Wednesday, April 16, 2014

Innovator's Dilemma Analysis on Plasma TV and Linux

The article “Why Good Companies Fail to Thrive in Fast-Moving Industries” (Christensen 1997) describes the Innovator’s Dilemma and how a big company mishandles disruptive technologies. Christensen raises five principles

  • Companies depend on customers and investors for resources
  • Small market don’t solve the growth needs of large companies
  • Market that don’t exist can’t be analyzed
  • An organization’s capabilities define disabilities
  • Technology supply may not equal market demand

I have examined two cases that we could apply this framework to analyze. Panasonic’s failure in plasma TV and Linux OS in the proprietary server OS market.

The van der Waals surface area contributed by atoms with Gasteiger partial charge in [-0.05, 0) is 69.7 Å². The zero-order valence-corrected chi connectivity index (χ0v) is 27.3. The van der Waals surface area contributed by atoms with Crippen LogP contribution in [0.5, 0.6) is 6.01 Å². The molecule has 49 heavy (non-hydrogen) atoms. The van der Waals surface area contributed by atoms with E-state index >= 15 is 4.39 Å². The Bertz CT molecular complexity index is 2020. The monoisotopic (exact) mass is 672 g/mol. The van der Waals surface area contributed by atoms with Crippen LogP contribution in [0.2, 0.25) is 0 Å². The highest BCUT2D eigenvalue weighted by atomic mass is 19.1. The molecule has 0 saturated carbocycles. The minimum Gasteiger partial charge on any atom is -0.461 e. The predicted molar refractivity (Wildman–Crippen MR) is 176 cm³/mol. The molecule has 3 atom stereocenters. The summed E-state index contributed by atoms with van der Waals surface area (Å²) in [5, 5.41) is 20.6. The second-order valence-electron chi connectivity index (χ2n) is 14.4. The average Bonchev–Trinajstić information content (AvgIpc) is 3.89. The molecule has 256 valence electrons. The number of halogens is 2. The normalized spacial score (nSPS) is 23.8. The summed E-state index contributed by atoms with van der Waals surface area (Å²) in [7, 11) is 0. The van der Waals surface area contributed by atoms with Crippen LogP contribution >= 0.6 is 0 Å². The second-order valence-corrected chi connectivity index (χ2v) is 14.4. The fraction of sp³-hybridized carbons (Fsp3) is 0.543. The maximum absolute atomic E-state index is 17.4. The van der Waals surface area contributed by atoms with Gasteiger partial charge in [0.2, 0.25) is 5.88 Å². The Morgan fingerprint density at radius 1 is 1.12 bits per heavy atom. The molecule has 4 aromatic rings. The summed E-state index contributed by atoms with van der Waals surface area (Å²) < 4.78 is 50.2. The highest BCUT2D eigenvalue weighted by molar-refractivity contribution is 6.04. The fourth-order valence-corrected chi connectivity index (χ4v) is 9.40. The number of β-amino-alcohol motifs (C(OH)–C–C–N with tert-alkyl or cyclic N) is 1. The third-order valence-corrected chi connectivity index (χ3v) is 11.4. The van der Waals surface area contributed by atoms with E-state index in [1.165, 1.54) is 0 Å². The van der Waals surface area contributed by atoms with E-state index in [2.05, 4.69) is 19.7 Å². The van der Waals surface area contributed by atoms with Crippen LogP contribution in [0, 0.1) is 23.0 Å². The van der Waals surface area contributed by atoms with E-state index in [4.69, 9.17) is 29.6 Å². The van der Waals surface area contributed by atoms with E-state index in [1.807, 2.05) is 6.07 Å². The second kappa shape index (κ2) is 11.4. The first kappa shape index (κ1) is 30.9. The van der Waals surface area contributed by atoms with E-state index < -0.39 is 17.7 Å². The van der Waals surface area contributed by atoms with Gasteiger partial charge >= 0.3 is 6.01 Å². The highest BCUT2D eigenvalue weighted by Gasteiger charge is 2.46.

Panasonic’s Failure in Plasma TV

Panasonic has announced that they will stop producing plasma display TVs by the end of March 2014. I was surprised by the fact that they were still producing them. However, about a decade ago, many people believed that plasma TV would be the promising technology in the future flat screen display.

Panasonic to pull the plug on plasma TV panels


I remember back in early 2000, there were two potential technologies in flat screen display; plasma display panel (PDP) and liquid crystal display (LCD).  Back then I read tons of articles comparing pros and cons of PDP and LCD. Major arguments was Plasma is superior technology (thus more expensive) with better image quality and resolution. LCD, on the other hand, was considered relatively cheaper but inferior technology, with its narrow viewing angle, limited brightness, poor response, and image stickiness. However, over the decade, LCD has overcome its inferior characteristics and dominated today’s flat display market.

Although not all of Christensen’s five principles may apply to this case, some of them give us a framework with which we can analyze the decisions behind each side’s strategies.

Companies depend on customers and investors for resources